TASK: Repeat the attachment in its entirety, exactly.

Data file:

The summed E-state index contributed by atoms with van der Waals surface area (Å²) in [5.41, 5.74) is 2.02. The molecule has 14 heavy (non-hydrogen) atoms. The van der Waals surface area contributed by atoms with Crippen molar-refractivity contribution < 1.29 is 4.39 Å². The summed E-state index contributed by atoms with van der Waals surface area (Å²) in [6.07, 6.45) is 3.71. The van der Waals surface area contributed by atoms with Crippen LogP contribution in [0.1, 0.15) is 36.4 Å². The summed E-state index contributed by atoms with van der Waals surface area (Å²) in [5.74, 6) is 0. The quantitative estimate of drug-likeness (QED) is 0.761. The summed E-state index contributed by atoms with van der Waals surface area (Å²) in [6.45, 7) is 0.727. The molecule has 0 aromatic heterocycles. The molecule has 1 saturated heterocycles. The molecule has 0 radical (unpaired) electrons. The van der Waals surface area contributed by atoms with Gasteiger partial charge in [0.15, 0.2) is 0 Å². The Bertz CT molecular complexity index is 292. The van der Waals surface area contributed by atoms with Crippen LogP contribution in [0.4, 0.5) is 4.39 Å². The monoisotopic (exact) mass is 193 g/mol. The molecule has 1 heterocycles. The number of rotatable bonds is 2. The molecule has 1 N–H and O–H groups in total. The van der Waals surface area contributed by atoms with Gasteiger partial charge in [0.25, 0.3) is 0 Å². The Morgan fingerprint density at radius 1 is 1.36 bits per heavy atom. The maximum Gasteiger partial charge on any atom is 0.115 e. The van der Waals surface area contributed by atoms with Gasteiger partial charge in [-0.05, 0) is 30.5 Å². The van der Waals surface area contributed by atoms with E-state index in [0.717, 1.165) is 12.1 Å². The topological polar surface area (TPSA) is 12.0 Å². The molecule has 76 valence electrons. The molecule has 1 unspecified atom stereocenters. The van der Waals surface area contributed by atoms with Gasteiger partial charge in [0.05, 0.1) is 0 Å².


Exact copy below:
The summed E-state index contributed by atoms with van der Waals surface area (Å²) in [5.41, 5.74) is 2.02. The molecule has 14 heavy (non-hydrogen) atoms. The van der Waals surface area contributed by atoms with Crippen molar-refractivity contribution < 1.29 is 4.39 Å². The summed E-state index contributed by atoms with van der Waals surface area (Å²) in [6.07, 6.45) is 3.71. The van der Waals surface area contributed by atoms with Crippen LogP contribution in [0.1, 0.15) is 36.4 Å². The summed E-state index contributed by atoms with van der Waals surface area (Å²) in [5.74, 6) is 0. The quantitative estimate of drug-likeness (QED) is 0.761. The summed E-state index contributed by atoms with van der Waals surface area (Å²) in [6.45, 7) is 0.727. The molecule has 0 aromatic heterocycles. The molecule has 1 saturated heterocycles. The molecule has 0 radical (unpaired) electrons. The van der Waals surface area contributed by atoms with Gasteiger partial charge in [0.15, 0.2) is 0 Å². The Bertz CT molecular complexity index is 292. The van der Waals surface area contributed by atoms with Crippen LogP contribution in [0.4, 0.5) is 4.39 Å². The monoisotopic (exact) mass is 193 g/mol. The molecule has 1 heterocycles. The number of rotatable bonds is 2. The molecule has 1 N–H and O–H groups in total. The van der Waals surface area contributed by atoms with Gasteiger partial charge in [0.25, 0.3) is 0 Å². The Morgan fingerprint density at radius 1 is 1.36 bits per heavy atom. The maximum Gasteiger partial charge on any atom is 0.115 e. The van der Waals surface area contributed by atoms with Gasteiger partial charge in [-0.05, 0) is 30.5 Å². The van der Waals surface area contributed by atoms with E-state index in [0.717, 1.165) is 12.1 Å². The topological polar surface area (TPSA) is 12.0 Å². The molecule has 76 valence electrons. The molecule has 1 unspecified atom stereocenters. The van der Waals surface area contributed by atoms with Gasteiger partial charge in [0.05, 0.1) is 0 Å².